One very misunderstood practice with Vodun is the Voodoo doll. The belief by those that are unknowledgeable about the religion is that an individual that practices Vodun uses the doll as a tool to cause pain and misery for others. The belief is that the individual attaches “magically” the name of someone that they plan to cause harm to, to the doll. They then treat the doll in an unfavorable fashion, such as sticking pins into it, causing pain to the person that they assigned to the doll. This belief has been popularized by pop culture and Hollywood. This practice, known as hoodoo, is not utilized by the majority in the Vodun religion. In truth the Voodoo doll is used as a dedication to a specific Iwa and used to attract that Iwa’s influence. Other beliefs that Hollywood has attached to Vodun is devil worship, torture, cannibalism, and malevolent magical workings (learnreligions.com).

A lot of the rituals in Vodun includes symbolic drawings and music. As mentioned earlier, drum and dancing are one form of communication with the spirits of the dead. Vodun pulls from its Roman Catholic roots by using the symbolism during the ritual. In Vodun this is known as Veves. Each Iwa has their own symbol with many other symbols associated to them. The Vodouisant will use cornmeal or another such powder to draw the symbols. In the Catholic religion, statues, paintings, and the colored glass windows within the church depict scenes from the Bible and provide the worshipper with a tool to aid in prayer. This is much the same as what the believer of Vodun uses. The symbols they use in their rituals and prayers are tools used to aid them in their communication with the spirits.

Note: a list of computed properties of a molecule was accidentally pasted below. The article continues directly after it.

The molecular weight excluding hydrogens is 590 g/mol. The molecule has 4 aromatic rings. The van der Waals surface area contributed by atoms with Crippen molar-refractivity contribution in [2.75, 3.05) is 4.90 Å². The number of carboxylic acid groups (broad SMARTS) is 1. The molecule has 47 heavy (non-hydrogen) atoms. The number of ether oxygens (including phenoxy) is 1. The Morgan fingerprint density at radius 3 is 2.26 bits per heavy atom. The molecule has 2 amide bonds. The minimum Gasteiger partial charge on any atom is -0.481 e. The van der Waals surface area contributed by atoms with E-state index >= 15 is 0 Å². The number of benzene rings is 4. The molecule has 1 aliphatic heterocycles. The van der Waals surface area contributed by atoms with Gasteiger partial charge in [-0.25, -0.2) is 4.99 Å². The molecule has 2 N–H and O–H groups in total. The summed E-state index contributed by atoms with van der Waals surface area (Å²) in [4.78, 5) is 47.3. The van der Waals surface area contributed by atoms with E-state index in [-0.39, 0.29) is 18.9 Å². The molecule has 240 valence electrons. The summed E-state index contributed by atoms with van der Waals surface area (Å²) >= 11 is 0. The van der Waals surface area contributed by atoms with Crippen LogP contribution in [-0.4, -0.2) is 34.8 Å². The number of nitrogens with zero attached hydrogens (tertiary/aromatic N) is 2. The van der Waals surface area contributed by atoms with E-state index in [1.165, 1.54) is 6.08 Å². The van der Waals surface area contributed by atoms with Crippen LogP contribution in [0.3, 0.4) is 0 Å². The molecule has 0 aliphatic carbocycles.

Vodun Understood

Vodun or Voodoo as it is more popularly known as, is not some mysterious magical evil practice. It is a true religion formed together by a group of oppressed people that were forced to take on the beliefs of another society. Rather than choosing to give up their religion fully, the slaves combined their beliefs with those of their masters, creating a religion they can be comfortable with. Borrowing from the Roman Catholic roots, Vodouisants (Vodu believers), use symbolism, music and prayer as a means of communication with the Iwa and the spirits of the dead. They have one supreme deity known as Bondye that has a less than hands on relationship with the Vodouisants. In the Vodun religion, wisdom is sought from those that have entered the spirit life.  

Sources:

https://www.npr.org/templates/story/story.php?storyId=1666721

https://www.livescience.com/40803-voodoo-facts.html

https://www.learnreligions.com/vodou-an-introduction-for-beginners-95712

Image Credits:

Voodoo Priest [ID 115170295 © Fabian Plock | Dreamstime.com]

Voodoo Statue [ID 22510062 © Waldru | Dreamstime.com]

African Masks [ID 44893571 © Vitali Mamatkazin | Dreamstime.com]